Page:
Besides upping my wine intake, doing more Pilates, and taking nightly bubble baths, I've been on the lookout for other ways to increase happiness. I remembered the Happy documentary, which says research reveals that one way to increase happiness is to keep a gratitude journal. It says even the small act of noting three things for which you're grateful can substantially boost happiness. I've taken that idea and spinned it a bit: Each night, instead of journaling, Flavio and I lie in bed and ask each other: "What's the best thing that happened today?" Or, "What are some things you're grateful for today?" And you know what? This pillow talk helps! I find myself looking for things to be grateful for during the day, concentrating on the good instead of the bad. So, ask yourself: What are three things you're grateful for today? I'd say:
    1. Taking Guiri to play with her best friend, Poppy. No matter what the work day was like, you can't feel sad watching puppies play.
    2. Hanging in the kitchen drinking wine while Flavio makes dinner.
    3. Whispering in bed before falling asleep.

    Sunday, March 17, 2013

    Weekending, St. Paddy's!

    {Someone call the paddy wagon! Wine Vault}
    {Drinks, El Take It Easy}
    {Me pot o' gold, dog beach}
    {Corned beef & cabbage dinner}
    {Signs of spring, dog beach}

    {Green apple, orange glaze Irish tart}
    Lots of celebratory eating and drinking this weekend, and I loved every minute. Friday night we fiesta'd for our first date anniversary with drinkies and din at El Take It Easy, and ran into one of my former students while boozing. Woops. Tipsy run-ins with students are awkward..but fun.

    Saturday we took Guiri to Fiesta Island's dog beach so we could all run free. I love starting Saturdays there, moseying along the trails as the kayakers and crew teams float by. Dog beach makes me feel like I'm on vacation and reminds me why I never want to leave sunny San Diego.

    Saturday night we went back to the Wine Vault. They did an impressive beer tasting paired with a 10-course St. Paddy's menu and the tastings (and extra carafes) left us feeling very festive. We joked we needed to be picked up by the paddy wagon. It was a great night.

    Sunday we blasted the Dropkick Murphys and Mumford & Sons while cooking corned beef and braised Cabbage and I made this apple tart. We spent the afternoon watching two Eire-themed movies, The Departed and Good Will Hunting, and then enjoyed a delicious dinner with plenty o' blarney.

    Now: Sunday night blues; I'm not ready for another work week. Thank god Spring Break is right around the corner. Seriously, Cheers! to that.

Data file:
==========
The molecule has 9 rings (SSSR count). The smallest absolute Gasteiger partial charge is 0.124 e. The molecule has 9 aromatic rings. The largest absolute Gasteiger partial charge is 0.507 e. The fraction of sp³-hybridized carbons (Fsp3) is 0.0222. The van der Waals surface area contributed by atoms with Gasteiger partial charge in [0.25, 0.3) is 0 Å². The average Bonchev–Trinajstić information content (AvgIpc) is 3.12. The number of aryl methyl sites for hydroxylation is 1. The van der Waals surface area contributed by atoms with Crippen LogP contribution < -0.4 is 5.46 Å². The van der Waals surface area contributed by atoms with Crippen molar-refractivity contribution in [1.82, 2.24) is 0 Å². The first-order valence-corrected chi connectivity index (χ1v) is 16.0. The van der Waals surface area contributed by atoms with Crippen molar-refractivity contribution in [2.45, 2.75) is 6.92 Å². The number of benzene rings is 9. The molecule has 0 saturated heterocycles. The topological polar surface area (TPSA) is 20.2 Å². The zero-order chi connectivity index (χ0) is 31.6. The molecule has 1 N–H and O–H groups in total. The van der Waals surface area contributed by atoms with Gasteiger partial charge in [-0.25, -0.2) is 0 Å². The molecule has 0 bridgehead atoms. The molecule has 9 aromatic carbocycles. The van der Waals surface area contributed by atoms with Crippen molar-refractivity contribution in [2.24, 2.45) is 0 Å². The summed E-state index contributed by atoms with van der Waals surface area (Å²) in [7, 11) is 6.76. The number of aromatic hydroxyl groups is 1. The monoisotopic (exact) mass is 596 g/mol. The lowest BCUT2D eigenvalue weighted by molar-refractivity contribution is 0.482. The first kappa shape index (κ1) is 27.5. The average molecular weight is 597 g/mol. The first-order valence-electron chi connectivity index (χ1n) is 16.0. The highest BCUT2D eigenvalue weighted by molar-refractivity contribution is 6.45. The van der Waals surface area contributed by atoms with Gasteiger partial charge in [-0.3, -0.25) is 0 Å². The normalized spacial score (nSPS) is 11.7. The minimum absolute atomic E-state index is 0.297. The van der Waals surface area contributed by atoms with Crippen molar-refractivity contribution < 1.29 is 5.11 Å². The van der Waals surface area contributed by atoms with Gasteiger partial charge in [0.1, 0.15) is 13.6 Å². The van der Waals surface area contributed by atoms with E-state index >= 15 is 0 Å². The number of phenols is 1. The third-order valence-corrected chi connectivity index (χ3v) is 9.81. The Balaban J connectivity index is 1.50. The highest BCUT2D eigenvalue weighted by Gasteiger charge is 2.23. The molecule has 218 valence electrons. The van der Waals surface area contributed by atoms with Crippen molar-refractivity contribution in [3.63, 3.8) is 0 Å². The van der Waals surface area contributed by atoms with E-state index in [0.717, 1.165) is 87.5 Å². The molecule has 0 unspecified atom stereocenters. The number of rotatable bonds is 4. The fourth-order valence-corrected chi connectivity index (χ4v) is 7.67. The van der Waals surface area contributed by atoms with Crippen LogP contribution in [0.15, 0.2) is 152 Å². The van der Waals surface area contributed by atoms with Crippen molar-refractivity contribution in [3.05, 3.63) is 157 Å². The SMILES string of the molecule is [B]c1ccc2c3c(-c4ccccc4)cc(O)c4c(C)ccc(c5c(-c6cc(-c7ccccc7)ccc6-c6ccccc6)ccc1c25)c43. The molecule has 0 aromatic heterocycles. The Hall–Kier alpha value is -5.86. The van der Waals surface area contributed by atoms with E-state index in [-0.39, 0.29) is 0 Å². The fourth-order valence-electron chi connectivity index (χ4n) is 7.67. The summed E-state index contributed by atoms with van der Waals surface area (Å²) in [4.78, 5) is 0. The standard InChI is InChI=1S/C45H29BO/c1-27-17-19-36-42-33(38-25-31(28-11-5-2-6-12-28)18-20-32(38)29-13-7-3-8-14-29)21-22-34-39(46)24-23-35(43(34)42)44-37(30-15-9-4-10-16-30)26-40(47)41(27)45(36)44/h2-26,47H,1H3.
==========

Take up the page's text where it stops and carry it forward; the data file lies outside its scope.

Friday, March 15, 2013

    Our Wonderfully Terrible First Date

    {On our first date, Señor Frog's Tijuana, March 15, 2001. Slightly inebriated.}

    Today is the anniversary of our first date. It's crazy to think I've known Flavio for twelve years. I can only imagine what my parents feel like knowing they met in their teens and have spent more than half a century together. Amazing.

    Our first date story is kind of hilarious (at least to us) and we spent some time reminiscing about this morning over breakfast.

    Here's the wonderfully terrible story:

    {The infamous Señor Frog's}
    I wasn't quite 21 when we met, so we decided to head south of the border for dinner, dancing and drinks at Tijuana's finest fiesta spot, Señor Frog's. And drink I did. My classy 20-year-old self ordered a flaming cucaracha, and then dos cucarachas, and then tres, and...
    {flaming cucarachas}
    The rest of the night is a blur, except I vaguely remember dancing to "Shake Your Bon-Bon" and then vomiting cucarachas all over the front of Flavio's pristine Acura.

    He got me home safely and the next morning I woke up with a headache and a shame like no other. Mortified, I was sure I'd never hear from him again, which was so upsetting because I knew I really liked him. But a little bit later he called to make sure I was okay. I apologized profusely for befouling his car, to which he kept saying he was very sorry I got sick and not to worry, he'd already cleaned the car. We went out to breakfast that morning and as they say, the rest is history.

    We'll be celebrating our First Date Anniversary tonight with Mexican food and drinks. Maybe I'll order a flaming cucaracha and see what happens. :)

    Thursday, March 14, 2013


    My parents have a ton of couple-friends, many of whom they've known their whole lives, so lately Flavio and I've been asking ourselves: Why we don't have more couple-friends? We have great friends, but most of them are either single, or are busy being parents, or are in a relationship but currently live in another state or country. My best friends and their significant others don't live here and all of our college/grad school couple-friends have moved out of expensive San Diego. So, here we are.

    Couple-friends are good for the marriage, so in all my nerdery, I searched the interwebs for clues on how to find these elusive C-Fs.  I stumbled upon this fascinating  NY Times article about the difficulty in making friends as an adult.  It's a good read and makes me feel less lame. As the article states, finding the right couple-friend “is like matchmaking for two," as all four people need to like each other.  I have repeatedly tried to set up our mutual single friends with the excitement of, We love both of you! And we hope you love each other!, but no matches yet. The search continues. 

    PS - A dog really helps you meet other adults. We've met many nice people at the dog park, dog beach, etc. and see them on a regular basis. But again, they're either single, or the chemistry for deep friendship beyond our dogs isn't there. Sigh.

    PPS - Seinfeld on Making Friends in Your 30s. Ha! :)

    Wednesday, March 13, 2013

    Gibigianna & Other Marvelous Words

    I like to get lost in the "strange and lovely words"on Otherwordly, a Tumblr which pays homage to wondrous, mysterious, and sometimes inspiring words. I see myself, and want to see myself, in the following wordsmithery:
    {Unfortunately, this is me. I can't hide my emotions, despite serious effort.
    I wear my heart on my sleeve.}
    {Yep. Not a good dancer, but that doesn't mean I don't enjoy it!}

    {Sigh. Well, this was me pre-financial fast.}
    {I aspire to be a quaintrelle.}
    {I aspire to be a gibigianna.}